Scientists are trumpeting a globally important find with the discovery of dozens of rare giant dinosaur footprints in Scotland from 170 million years ago.
Left by 6-foot-tall sauropods and similarly-sized theropods in a muddy, shallow lagoon on the Isle of Skye, the footprints are evidence of the Middle of Jurassic period, from which few fossil sites have been found around the world, the University of Edinburgh announced Tuesday.
“The more we look on the Isle of Skye, the more dinosaur footprints we find,” said Edinburgh scientist Steve Brusatte.
“This new site records two different types of dinosaurs — long-necked cousins of Brontosaurus and sharp-toothed cousins of T. rex — hanging around a shallow lagoon, back when Scotland was much warmer and dinosaurs were beginning their march to global dominance,” he said.
Brusatte’s field team of researchers discovered about 50 footprints at Brother’s Point, a headland on the island’s Trotternish peninsula.
One track left by a sauropod was more than 27 inches wide.
The footprints were difficult to study owing to tidal conditions, the impact of weathering and changes to the landscape, the university said in a news release.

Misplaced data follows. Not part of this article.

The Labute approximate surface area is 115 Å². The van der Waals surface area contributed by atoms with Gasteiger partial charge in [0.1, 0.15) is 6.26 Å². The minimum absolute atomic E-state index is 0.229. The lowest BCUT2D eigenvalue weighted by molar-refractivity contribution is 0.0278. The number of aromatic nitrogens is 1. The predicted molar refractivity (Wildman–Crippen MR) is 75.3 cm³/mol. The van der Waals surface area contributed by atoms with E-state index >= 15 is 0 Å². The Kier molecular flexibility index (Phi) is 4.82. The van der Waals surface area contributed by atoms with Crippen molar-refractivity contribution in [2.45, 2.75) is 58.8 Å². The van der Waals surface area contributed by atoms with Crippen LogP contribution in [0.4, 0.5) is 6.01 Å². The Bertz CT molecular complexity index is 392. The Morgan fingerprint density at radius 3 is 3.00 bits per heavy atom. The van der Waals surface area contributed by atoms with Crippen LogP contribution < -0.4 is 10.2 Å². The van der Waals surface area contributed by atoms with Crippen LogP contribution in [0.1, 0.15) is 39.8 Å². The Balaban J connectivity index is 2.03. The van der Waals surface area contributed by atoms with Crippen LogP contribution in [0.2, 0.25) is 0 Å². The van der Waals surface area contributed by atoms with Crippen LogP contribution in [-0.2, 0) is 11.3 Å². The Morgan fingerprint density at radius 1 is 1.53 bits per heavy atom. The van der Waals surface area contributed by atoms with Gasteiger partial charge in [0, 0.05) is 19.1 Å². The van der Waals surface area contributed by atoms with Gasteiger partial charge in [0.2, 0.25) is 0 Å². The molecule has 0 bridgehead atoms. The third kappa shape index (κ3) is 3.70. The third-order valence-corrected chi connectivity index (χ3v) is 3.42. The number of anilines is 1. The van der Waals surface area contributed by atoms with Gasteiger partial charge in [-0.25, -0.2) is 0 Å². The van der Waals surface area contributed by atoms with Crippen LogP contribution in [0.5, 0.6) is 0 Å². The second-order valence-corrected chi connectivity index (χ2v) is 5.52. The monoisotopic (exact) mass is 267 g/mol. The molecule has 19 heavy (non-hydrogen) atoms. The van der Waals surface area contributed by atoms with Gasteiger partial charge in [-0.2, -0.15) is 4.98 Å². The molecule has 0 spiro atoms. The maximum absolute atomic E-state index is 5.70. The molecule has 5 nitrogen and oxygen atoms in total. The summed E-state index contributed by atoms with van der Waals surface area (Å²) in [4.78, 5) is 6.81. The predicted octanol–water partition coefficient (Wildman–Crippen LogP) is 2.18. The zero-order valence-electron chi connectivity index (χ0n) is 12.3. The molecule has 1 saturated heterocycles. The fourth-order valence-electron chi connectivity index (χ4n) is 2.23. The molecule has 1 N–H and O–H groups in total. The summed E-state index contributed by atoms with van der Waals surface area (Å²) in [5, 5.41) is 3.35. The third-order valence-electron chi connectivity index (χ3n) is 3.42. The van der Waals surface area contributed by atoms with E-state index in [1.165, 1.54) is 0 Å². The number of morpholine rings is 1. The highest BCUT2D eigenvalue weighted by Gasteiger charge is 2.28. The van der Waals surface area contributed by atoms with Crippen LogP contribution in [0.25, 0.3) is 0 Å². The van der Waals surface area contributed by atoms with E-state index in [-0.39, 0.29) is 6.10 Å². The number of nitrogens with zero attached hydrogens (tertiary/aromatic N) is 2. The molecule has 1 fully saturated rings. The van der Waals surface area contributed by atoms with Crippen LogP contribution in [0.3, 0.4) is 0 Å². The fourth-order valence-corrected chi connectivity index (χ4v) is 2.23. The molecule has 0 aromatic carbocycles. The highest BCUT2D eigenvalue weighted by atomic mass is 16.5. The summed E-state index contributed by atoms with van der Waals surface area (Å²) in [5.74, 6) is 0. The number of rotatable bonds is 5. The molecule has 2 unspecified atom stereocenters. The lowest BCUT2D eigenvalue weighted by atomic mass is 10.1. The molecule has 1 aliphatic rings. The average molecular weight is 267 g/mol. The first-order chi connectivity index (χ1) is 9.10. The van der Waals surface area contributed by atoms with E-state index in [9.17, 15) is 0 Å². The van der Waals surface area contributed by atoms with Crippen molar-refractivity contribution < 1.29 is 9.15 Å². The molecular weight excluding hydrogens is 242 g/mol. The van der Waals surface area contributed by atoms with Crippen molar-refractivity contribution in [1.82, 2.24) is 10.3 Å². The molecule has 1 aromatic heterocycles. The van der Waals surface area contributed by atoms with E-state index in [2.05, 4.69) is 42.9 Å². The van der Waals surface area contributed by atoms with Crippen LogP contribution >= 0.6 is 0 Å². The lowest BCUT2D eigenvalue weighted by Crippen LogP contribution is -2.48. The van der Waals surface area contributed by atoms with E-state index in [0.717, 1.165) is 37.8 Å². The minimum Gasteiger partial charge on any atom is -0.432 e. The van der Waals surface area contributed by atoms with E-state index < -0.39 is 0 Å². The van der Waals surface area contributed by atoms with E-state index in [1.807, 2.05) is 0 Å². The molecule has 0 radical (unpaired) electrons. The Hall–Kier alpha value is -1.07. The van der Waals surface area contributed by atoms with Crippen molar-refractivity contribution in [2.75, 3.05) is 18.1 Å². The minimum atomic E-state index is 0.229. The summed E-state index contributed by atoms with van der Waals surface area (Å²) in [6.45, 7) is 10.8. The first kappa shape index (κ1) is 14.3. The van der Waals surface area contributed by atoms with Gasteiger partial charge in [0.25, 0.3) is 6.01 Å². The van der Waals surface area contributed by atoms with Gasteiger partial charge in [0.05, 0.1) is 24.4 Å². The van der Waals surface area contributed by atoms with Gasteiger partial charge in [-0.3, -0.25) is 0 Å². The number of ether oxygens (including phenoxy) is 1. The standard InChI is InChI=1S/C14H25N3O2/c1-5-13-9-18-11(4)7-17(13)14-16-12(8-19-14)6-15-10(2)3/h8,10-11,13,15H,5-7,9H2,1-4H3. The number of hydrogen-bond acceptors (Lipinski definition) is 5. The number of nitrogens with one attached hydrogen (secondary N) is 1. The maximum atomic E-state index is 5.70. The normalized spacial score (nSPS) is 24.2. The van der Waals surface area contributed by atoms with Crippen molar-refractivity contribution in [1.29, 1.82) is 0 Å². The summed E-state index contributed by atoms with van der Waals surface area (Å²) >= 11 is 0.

The site was mapped and photographed using drones.
"This tracksite is the second discovery of sauropod footprints on Skye,” said Paige dePolo, who led the study team. “It was found in rocks that were slightly older than those previously found at Duntulm on the island and demonstrates the presence of sauropods in this part of the world through a longer timescale than previously known."
She added: "This site is a useful building block for us to continue fleshing out a picture of what dinosaurs were like on Skye in the Middle Jurassic."
The first set of sauropod footprints were found on Skye in 2015.
The Staffin Museum on the Isle of Skye and Chinese Academy of Sciences also participated in the study which was published in the Scottish Journal of Geology.